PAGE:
Widgets Magazine

Bennett-Smith: Poor crowd attendance at Stanford athletic events is inexcusable

As a Stanford student, it’s pretty hard to complain very much.

I go to a top-notch school that gives me a scholarship, access to great professors and facilities and doesn’t make me wait by the computer at 12:01 to pray I can get into maybe my third- or fourth-choice classes—unless it’s spring quarter wine tasting.

The people are mostly great. The weather is awesome. I mean, besides the ridiculous sticker price that is inescapable at private schools these days, it’s hard to go wrong.

Now I know that I have a pretty laid-back personality and I rarely get too high or too low. But when it comes to sports, I make a few exceptions. And at the risk of sounding exactly like the snobbish rich kid complaining about minutiae that I spent three paragraphs trying to avoid, Stanford has got to be better when it comes to our attendance at sporting events.

When I sat down to write this, I was mostly upset because I had just watched Stanford football slog through four quarters of a game that it should have dominated and escaped by the skin of its not-so-threatening teeth.

But I was one of a select few in Stanford Stadium on Saturday. The announced attendance was somewhere around 41,000, but I’d take a good guess that no more than 20,000 people walked through the gates at any point during the game.

Students, the Red Zone was pretty filled to start the game. Yay. But then it thinned, and thinned some more, just as Washington State started to come back and turn it into a pretty hectic final 15 minutes.

That shouldn’t happen just because our team isn’t the most exciting brand of Pac-12 football, with the Marqise Lees and the spread offenses. And it shouldn’t happen because there is no Andrew Luck. And it shouldn’t happen because Washington State is winless in conference play.

Because I was at the game when San Jose State came to the Farm, and there were a lot more than 20,000 people on hand for that humdinger of an opponent. And I was at the game when Duke was in town, and the Blue Devils are a heck of a more unattractive opponent then any Pac-12 matchup.

Worst of all, those games were before school even was in session!

I was ashamed to sit in the press box and listen to the reporters all but openly mocking Stanford and its fans for an abysmal showing in the stands two weeks ago against Arizona. That game was supposed to be our Homecoming, and even if it was an early kickoff, how could we not have the stands at least three-quarters filled for what turned out to be a very exciting game that went to overtime?

I get that we lost to Washington and that really was a drag. And the loss to Notre Dame was definitely heartbreaking and we kind of got robbed, no question about it. But just because we haven’t met the sky-high expectations that Luck and company put in place does not mean that I don’t expect people to come out and watch.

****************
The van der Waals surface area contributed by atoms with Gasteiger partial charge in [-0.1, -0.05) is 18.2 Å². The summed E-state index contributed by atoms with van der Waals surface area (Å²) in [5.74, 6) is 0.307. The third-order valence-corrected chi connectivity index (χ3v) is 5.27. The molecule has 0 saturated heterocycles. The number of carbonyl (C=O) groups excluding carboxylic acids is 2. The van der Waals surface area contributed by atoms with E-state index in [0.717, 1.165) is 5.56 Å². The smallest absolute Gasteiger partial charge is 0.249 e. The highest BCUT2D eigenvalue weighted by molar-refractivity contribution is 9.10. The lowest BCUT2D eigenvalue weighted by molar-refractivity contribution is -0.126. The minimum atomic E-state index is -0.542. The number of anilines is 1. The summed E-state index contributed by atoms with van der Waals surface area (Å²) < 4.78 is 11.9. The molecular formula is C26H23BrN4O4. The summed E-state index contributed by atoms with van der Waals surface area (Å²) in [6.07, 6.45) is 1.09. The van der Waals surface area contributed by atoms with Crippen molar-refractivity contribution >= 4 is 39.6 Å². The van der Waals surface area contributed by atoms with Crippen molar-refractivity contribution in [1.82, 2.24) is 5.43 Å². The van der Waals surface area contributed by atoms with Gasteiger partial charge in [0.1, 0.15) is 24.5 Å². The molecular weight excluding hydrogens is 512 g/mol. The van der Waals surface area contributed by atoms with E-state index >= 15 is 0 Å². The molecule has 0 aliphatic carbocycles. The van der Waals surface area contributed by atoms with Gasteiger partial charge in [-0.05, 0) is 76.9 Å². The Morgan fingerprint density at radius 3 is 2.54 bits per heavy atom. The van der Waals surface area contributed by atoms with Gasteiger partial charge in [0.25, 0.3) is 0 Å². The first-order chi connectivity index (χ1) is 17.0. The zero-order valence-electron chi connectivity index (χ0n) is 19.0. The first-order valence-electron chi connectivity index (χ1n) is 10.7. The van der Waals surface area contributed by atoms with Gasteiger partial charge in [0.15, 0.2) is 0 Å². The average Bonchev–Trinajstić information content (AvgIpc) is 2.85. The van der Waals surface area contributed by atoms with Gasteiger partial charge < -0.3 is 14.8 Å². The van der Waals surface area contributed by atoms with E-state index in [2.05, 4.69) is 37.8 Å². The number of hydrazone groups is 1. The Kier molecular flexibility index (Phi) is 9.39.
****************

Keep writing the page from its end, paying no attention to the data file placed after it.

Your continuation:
The team is still good, like really good. If you haven’t noticed, we are knocking on the door of the top 10 in the BCS once again, and we actually control our own destiny in the Pac-12 title race with a clear path to the Rose Bowl. Sure, it’s unlikely because we have to beat Oregon and Oregon State, but wasn’t that the exact same scenario that presented itself last season, and didn’t we expect to lose to USC earlier in the year?

I want to feel the same way I did looking out on a packed Stanford Stadium going nuts after the Trojans fell, even if it’s unreasonable to expect that there aren’t at least a few butts missing from the seats. But 30,000 empty chairs and a noise level so low that Washington State’s fans were louder than we were at one point and I could hear some of the quarterback’s calls from the press box? Stop it.

The problem is not that I can’t enjoy the games when there aren’t fans in the stands, because it really doesn’t affect me. But when the television broadcast can’t pan over the crowd and resorts to the same two sections of fans for every one of its cutaways, it reflects poorly on our entire community as fans.

The pundits love to talk about how smart the students at Stanford are, particularly when the baseball team or basketball team is traveling and seen studying—gasp—for a final a few hours before a game.

But they also love to talk about how the Stanford culture is different and doesn’t have anywhere near the same kind of respect and love for the game that the SEC or Big 10 or pretty much any other region of the country does.

That bugs me. Because last night I watched the No. 1 women’s soccer team score twice in two minutes to put UCLA in its place and win a fourth consecutive Pac-12 crown. They haven’t lost a conference match in 41 games.

The game was in L.A., so I wasn’t there and mostly likely neither were you, but I know the attendance was over 4,000, and when I watched the team knock off Washington at home for Senior Night last weekend, there were definitely some empty seats.

Just like I know that there was plenty of room in the stands for viewers to spread out when the No. 2 women’s volleyball team swept past Arizona State for its 18th win in a row and 12th consecutive Pac-12 victory.

That kind of dominance and excellence deserves to be experienced and rewarded by Stanford fans near and far. And when basketball season gets into gear, I don’t want to look into the rafters to see line after line of empty rows and a Sixth Man section half-filled with students sitting down.